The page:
One, two, Freddy’s coming for you. One of the big changes in New Line Cinema and Warner Bros. Pictures’ A Nightmare on Elm Street redo is Freddy Krueger’s motive. In the original, Freddy is a child killer, while in the remake he’s allegedly a child rapist. On our second day on set, we watched a intricate scene between Nancy (Rooney Mara) and Quentin (Kyle Gallner), who discover they actually know the man in the dirty red and green sweater (now played by Jackie Earle Haley). Check out part 2 of our on set coverage by reading on and check out Elm Street in theaters April 30.
June 24, 2009
Shooting Day #37 of 46
Editor’s note: Major spoilers follow.
“He’s not after us because we lied, it’s because we told…”
Kyle Gallner, who plays Quentin, is teary-eyed, sitting on an old bed in the basement of the old preschool that Freddy Krueger occupied in his life as a groundskeeper. The room is covered in rusty pipes and spider webs, while tons of children’s board games liter the surrounding shelves.
Director Sam Bayer is pushing the camera in tight on Kyle’s face as he looks through a box filled with old photos.
Rooney Mara, who plays the new Nancy Thompson, is standing up crying. “I wanna see them!,” she screams!
The scene is emotional as both stars are crying, screaming and being forced to repeat the scene over and over again. In the scene, Quentin and Nancy find themselves uncovering the truth about Freddy through a serious of photos he kept in his quarters during his real-life escapades as a child molester. Not only is Sam Bayer shooting 100 different angles and variations of the scene, but the stars are having to dig deep into their souls to constantly recreate the emotional scene.
“It’s towards the end of the movie, and we’ve been having all these nightmare that drew us back to this one specific place, and when we get there we discover this back room,” Gallner tells Bloody-Disgusting in an exclusive on set interview. “Our memories start coming back, and we start remembering being there as children.”
“We have told our parents [about it], and we didn’t think it existed and we weren’t sure,” Mara adds. “Then we see it and we go in, and that’s what you saw today… Freddy’s little cave.”
Gallner explains how they come across this little box of secrets. “I have a micro-nap in the basement, where we’re trying to look for evidence that Freddy was there, and we can’t really find any. I’m basically yelling Nancy, asking what are we looking for. Then I literally have a micro-nap where you don’t see Freddy, but he basically rips me out of frame and throws me against this box.” He continues, “Then we find some of his stuff in this box. It’s almost like Freddy is leading the way, he’s toying with us one step at a time.”
For those of you keeping up with the new plot of the ELM STREET reboot, there’s a whole new mystery where the viewer is supposed to wonder if Freddy really was a molester.
“The whole time we’re back and forth, we think he did it, and then we think he was innocent,” says Mara.
“There’s a big grey area,” adds Gallner.
Mara continues, “We don’t know what we believe. Then when we get to the basement and find his stuff, and we’re like he was innocent our parent killed him. Then we get to the cave and we realize he’s not so innocent.”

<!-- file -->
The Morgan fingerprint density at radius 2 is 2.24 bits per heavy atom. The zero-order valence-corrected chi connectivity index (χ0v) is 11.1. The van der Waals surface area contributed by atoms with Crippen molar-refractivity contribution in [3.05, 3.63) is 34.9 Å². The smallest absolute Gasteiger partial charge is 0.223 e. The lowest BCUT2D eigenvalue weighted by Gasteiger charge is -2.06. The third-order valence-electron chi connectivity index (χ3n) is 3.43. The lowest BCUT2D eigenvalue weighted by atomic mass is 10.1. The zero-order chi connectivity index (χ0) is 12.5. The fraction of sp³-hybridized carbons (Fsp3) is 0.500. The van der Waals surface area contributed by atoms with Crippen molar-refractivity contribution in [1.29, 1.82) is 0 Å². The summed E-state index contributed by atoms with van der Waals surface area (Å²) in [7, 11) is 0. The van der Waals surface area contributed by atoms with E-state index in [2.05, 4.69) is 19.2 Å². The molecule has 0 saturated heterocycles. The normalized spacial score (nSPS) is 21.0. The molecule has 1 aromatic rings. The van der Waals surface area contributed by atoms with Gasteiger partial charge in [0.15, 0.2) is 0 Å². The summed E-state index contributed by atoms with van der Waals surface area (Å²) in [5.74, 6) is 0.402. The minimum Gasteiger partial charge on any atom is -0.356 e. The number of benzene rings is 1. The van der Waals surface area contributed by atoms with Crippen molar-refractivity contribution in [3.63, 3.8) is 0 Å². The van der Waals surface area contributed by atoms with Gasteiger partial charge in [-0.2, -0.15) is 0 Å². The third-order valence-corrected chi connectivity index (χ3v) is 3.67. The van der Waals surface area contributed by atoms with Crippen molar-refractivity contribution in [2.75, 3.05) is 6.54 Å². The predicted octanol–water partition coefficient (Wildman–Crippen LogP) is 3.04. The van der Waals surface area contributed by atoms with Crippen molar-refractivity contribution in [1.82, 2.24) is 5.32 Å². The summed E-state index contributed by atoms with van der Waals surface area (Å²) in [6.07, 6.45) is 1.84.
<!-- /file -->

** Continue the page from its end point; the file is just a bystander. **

Watching the scene progress, it was interesting watching the emotional changes in Kyle and Rooney. They talked a little bit about what they were experience while the camera were rolling and what they did to get to that place.
“I think right there was definitely hurt,” explains Mara “Nancy’s whole life is a total mess. She doesn’t talk to anyone, she has no friends, she’s just a closed human being and she doesn’t know why. So I think for me in that scene it’s more just hurt and also `Oh my God this is the reason I am the way I am;’ it turns into anger. But in there (the scene) it’s hurt, but it will turn into anger.”
Gallner continues, “I think the same could said for me, but I think I could probably goes towards anger a little quicker than she does. We’re kids who basically have this block of ours lives completely just shut off, we don’t really know what’s going on. I’m definitely less affected than Nancy was, but we still had something taken from us, we had our childhoods taken from us, and it hurts; it’s a big loss.”
“It’s hard, especially saying it all day,” Mara explains of getting into the moment. “Me and Kyle are the same way, I don’t really use anything from my own life. I go in their as Nancy and I take it on as my own.”
“You take the scene and go, `Okay this is it, this is real, this how I feel right now, this how I feel about here right now, this is how I feel about the situation,’ ” says Gallner.
Mara continues, “What is this like, walking into a place I have been so many times that I don’t remember? Then I’m just remembering it for the first time again, and I’m seeing these pictures of myself. So I just believe it.”
In an early draft of the script it describes Nancy Thomson as “Gothic”, which caused a small uproar among horror fans. Nancy’s bedroom was constructed on location at the Chicago studio. Inside the room was the infamous bathtub where Freddy’s glove would be making an appearance. Inside her room, you wouldn’t think she was Goth at all. In fact, her room was very feminine straight down to the pink wallpaper. What stood out was her art desk that was loaded with her drawings (non of which would be described as dark or twisted).
“I think they use the word Goth because the stereotype of Gothic person is someone who is disturbed, introverted and closed off to the world, and I’m definitely all of those things. I’m not really Goth though.”
For more on Rooney and Kyle’s characters, read on to part 3 to see what Bloody Disgusting stringer Jeff Otto experienced while on set during a very, very special Freddy moment. You’re gonna unzip over this one…